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Renaissance Studies

A «Festschrift» in Honor of Professor Edward J. Olszewski

Jennifer H. Finkel, Michael D. Morford and Dena M. Woodall

This Festschrift is dedicated to Edward J. Olszewski and was created by his former PhD students in gratitude and honor of a professor whose innovative and comprehensive research spans the Renaissance and Baroque periods. His research provided much insight to the arts, issues of patronage, conservation, and context. The text includes an array of topics conceived by each author while studying with Olszewski. His intense seminar on Michelangelo was the catalyst for many articles: Jennifer Finkel introduces new ideas regarding the proposed sculptural plan for the façade of San Lorenzo; Dena M. Woodall provides keen insight on the representations of genii on the Sistine Ceiling; Karen Edwards proposes the early creation of the figura serpentinata in Michelangelo’s own drawings and paintings; and Rachel Geshwind offers a new interpretation of his use of color symbolism in the Sistine Chapel. This seminar, and another on Mannerism, involved provocative discussion of the competitors of Michelangelo, where the foundation was laid for the much needed re-examination of Baccio Bandinelli’s Hercules and Cacus in Michael Morford’s article, which introduces the probability of Machiavellian influence, and Christine Corretti’s interpretation of Cellini’s Perseus and Medusa as the symbol of Cosimo’s I ideas of justice and the influence of women in his life. Olszewski’s own research on patronage, especially of the Ottoboni, mirrors Henrietta Silberger’s article on the collecting habits of Livio Odescalchi. Finally, Holley Witchey provides a personal experience in authenticating works of art in collections (a topic of interest for Olszewski) and ends her essay with a series of important questions for each of us to ask ourselves.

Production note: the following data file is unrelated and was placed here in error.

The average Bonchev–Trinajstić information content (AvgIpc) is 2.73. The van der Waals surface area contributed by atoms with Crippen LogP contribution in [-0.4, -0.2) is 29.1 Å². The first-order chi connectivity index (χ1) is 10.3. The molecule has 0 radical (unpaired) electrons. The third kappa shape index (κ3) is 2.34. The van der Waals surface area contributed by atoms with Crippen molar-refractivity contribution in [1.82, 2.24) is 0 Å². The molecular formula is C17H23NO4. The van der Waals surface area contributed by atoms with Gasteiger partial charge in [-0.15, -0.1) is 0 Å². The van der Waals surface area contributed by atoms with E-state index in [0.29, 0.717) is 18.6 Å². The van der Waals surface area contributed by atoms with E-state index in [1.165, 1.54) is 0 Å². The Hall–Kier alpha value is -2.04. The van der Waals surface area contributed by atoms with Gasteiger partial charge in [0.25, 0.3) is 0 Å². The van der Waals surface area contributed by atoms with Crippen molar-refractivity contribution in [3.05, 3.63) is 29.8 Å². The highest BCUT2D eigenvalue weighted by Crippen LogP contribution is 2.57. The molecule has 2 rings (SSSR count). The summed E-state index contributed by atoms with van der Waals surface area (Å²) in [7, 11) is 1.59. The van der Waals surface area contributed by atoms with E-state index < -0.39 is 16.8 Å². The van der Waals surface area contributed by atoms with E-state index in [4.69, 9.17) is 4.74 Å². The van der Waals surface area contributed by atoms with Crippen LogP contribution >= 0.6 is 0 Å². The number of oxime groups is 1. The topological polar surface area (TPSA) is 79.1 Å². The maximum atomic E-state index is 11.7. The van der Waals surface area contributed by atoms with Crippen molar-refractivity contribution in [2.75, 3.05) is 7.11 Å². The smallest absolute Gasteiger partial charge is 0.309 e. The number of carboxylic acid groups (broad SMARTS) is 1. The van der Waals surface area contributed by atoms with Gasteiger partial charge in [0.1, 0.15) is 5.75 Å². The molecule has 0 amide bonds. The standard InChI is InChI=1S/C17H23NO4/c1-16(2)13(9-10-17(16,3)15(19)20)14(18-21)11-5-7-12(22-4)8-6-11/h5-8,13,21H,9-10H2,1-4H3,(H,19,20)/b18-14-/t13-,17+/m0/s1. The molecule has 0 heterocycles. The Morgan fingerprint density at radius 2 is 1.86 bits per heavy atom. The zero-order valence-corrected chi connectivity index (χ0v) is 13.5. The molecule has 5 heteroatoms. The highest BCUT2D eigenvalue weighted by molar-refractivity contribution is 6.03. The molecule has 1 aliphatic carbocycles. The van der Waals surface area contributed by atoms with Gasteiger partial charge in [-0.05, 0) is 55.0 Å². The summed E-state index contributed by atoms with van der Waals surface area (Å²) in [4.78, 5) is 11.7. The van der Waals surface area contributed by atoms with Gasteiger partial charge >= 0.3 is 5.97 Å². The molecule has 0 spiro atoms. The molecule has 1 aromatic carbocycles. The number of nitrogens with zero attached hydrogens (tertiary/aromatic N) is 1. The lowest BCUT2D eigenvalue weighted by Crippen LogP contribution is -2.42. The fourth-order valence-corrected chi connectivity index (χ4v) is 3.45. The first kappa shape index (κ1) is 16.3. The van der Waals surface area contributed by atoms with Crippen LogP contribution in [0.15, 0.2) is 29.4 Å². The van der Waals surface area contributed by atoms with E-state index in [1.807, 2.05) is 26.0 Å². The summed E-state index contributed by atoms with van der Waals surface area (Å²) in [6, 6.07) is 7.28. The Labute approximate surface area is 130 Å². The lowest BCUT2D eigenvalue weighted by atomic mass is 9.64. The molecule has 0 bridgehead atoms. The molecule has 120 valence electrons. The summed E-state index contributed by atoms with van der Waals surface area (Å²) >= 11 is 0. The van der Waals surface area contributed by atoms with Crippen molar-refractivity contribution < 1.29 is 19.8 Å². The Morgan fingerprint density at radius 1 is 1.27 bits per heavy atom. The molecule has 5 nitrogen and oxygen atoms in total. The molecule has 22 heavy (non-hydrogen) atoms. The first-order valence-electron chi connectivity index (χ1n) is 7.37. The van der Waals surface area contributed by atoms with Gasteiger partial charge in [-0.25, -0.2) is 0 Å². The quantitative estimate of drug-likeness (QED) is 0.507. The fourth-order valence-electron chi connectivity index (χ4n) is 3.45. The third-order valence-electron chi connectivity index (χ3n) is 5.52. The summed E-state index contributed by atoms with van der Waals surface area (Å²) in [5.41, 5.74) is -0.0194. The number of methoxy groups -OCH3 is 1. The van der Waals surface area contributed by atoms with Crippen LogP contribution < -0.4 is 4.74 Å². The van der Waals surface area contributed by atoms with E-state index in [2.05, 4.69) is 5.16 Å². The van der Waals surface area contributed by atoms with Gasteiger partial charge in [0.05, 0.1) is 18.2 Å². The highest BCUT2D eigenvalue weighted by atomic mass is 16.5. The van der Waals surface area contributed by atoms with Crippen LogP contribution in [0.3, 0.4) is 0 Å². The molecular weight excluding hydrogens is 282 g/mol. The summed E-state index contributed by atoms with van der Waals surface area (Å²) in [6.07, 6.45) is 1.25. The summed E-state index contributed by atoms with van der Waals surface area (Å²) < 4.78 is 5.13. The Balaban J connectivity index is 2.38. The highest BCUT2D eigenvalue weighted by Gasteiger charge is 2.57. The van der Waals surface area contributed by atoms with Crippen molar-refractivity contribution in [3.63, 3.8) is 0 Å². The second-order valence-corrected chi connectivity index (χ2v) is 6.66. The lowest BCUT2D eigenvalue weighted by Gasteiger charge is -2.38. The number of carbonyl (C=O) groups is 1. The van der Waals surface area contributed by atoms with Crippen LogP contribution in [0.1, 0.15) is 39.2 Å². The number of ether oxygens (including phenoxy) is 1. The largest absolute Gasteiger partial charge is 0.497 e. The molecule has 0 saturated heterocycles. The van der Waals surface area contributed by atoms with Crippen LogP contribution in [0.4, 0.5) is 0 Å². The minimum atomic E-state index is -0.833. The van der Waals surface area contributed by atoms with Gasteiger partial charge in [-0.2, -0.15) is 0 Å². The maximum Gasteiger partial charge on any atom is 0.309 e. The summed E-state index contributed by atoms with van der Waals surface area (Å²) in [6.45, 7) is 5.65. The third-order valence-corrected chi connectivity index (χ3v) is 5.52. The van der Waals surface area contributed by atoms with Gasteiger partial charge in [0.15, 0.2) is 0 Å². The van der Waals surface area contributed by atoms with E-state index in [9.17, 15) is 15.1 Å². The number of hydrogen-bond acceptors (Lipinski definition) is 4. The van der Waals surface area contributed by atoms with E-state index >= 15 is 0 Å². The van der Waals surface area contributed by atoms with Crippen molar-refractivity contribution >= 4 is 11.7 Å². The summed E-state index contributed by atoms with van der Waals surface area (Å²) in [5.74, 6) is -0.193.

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Contributors Each of the contributors to this Festschrift was a dissertation advisee of Dr. Edward J. Olszewski. Contributing Editors Jennifer Finkel – Dr. Finkel earned her Ph.D. from Case Western Reserve University in 2005. Her dissertation is titled: “Michelangelo at San Lorenzo: The Tragedy of the Façade.” She is currently a curator of the Cleveland Clinic Art collection in Cleveland, Ohio. Michael D. Morford – Dr. Morford earned his Ph.D. from Case Western Reserve University in 2009. His dissertation is titled: "Carving for a future: Baccio Bandinelli Securing Medici Patronage through His Mutually Fulfill- ing Propagandistic Hercules and Cacus." He is currently Assistant Professor of Art History at the City University of New York – Borough of Manhattan Community College in New York, New York. Dena M. Woodall – Dr. Woodall earned her Ph.D. from Case Western Re- serve University in 2008. Her dissertation is titled: "Sharing Space: Double Portraiture in Sixteenth-Century Italy." She is currently the Associate Curator of Prints & Drawings at the Museum of Fine Arts in Houston, Texas. Contributors Christine Corretti – Dr. Corretti earned her Ph.D. from Case Western Re- serve University in 2011. Her dissertation is titled: "Benvenuto Cellini and the Loggia dei Lanzi: Configurations of the Body of State." She is currently an independent scholar and writer of fiction. Karen Edwards – Dr. Edwards earned her Ph.D. from Case Western Reserve University in 2008. Her dissertation is titled: “Rethinking the Reinstallation of the Studiolo of Francesco I de' Medici in the Palazzo Vecchio.” She is cur- rently adjunct faculty...

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